Education Feed

Photo by Evelyn Giggles, Flickr CC Schools nationwide are open. That means lots of teachers' bank accounts are taking hits. Last year, the National School Supply and Equipment Association's (NSSEA) survey found that educators spent an average of $750 of their own money to ensure their students have what they need to learn. Another report by Expect that cost to increase this term — another report by My eLearning World sets this year's per-teacher cost at $820 — in part due to inflation. Some small tax savings for teachers: Inflation also helped out a bit with a of tax relief... Read more →


You've had that student loan for what seems like forever. So naturally, you're eager to take advantage of the debt forgiveness offered by the Biden Administration. But don't act too quickly or you could be a scam victim. Soon after President Joe Biden announced his plan that will erase in some cases up to $20,000 in undergraduate student loans, consumer advocates had some suggestions of their own. Beware of perps on the prowl with promises that they can get rid of your student loan obligation more quickly. Or get you even more loan relief if the federal plan doesn't cover... Read more →


Photo by Alexander Grey on Unsplash Millions of people whose student loan debt will be wiped out now face another financial question. What to do with a bit more disposable income. Financial advisers suggest they pay off other debt, such as high-interest credit card balances. That's a smart move. So is the recommendation that folks put their newly available former debt payments into an emergency fund. I'd like to also toss out there the option of saving for retirement. As an added bonus, most retirement account options offer some sort of tax benefit. Here are some tax-favored retirement-saving possibilities that... Read more →


College can be fun. Paying for it, not so much, especially when you have to take out loans. Some student borrowers are getting loan relief from the White House, but also might end up owing state taxes on their forgiven student debt. (Photo by cottonbro) Around 20 million folks who borrowed money to attend college got good news last week when President Joe Biden canceled a chunk of their student loan debt. The Biden plan's major component says that individuals earning less than $125,000 (or $250,000 for married couples or heads of households) a year will be eligible for up... Read more →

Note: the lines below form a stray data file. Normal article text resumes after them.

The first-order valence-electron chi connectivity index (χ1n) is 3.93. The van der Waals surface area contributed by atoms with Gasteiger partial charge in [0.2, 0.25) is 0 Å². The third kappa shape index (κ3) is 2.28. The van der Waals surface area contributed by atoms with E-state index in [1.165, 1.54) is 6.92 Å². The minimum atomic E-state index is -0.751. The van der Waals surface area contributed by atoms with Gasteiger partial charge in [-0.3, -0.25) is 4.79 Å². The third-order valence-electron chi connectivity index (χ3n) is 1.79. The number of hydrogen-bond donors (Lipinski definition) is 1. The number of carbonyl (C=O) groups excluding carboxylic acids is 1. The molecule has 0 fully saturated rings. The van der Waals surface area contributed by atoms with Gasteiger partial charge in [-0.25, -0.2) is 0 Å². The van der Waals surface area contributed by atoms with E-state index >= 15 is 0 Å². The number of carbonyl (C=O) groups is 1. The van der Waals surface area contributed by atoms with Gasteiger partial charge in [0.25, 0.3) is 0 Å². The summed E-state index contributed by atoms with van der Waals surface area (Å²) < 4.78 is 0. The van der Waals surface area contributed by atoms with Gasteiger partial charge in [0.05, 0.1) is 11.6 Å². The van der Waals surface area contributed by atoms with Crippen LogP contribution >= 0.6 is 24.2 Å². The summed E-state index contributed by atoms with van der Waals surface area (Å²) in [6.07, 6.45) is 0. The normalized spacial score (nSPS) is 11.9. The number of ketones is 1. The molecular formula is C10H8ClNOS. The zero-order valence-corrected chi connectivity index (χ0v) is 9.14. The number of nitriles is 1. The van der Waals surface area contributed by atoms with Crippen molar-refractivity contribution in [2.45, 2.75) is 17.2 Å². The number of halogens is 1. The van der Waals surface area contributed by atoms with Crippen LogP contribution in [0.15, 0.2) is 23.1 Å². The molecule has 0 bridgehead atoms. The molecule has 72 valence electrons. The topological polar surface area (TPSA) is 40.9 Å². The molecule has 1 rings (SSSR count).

School is back, and that means homework. College students and their parents especially need to review some lessons on ways the Internal Revenue Code can help pay many higher education costs. The table below offers a look at two popular educational tax credits, the American Opportunity Tax Credit (AOTC) and the Lifetime Learning Credit (LLC). The AOTC is the one most undergraduate students (or their parents) will claim. The LLC is for additional educational costs beyond the first four years, including classes you take after getting out of school. Education Benefits Comparison Tax Year 2022 Criteria AOTC LLC Maximum benefit... Read more →


Coming back from an appointment today, I saw school buses roaming my neighborhood. Classes for my local school district start Wednesday, so I guess the drivers were just on reconnaissance runs. Students, their parents, and of course teachers are making preparations, too, not just here in the Austin, Texas, area, but nationwide. Much has been written (or, in my case, blogged) about state sales tax holidays (a few are still on the horizon) and the savings on school-related items. In most cases, we tend to think of students and their families taking advantage of the no-tax events. However, teachers also... Read more →


CT and NJ shoppers get sales tax relief on classroom clothing and, in the Garden State, more at the end of this month. And then there were five. That's how many states remain in the August back-to-school tax holiday list. Three of them — in Illinois, Maryland, and Massachusetts — are this weekend. The other two, in Connecticut and New Jersey, will close out this month. Since most of the 19 states offering tax holidays this year have by now held their no-tax shopping events, all y'all know the drill. The table below has specific dates and links with tax-free... Read more →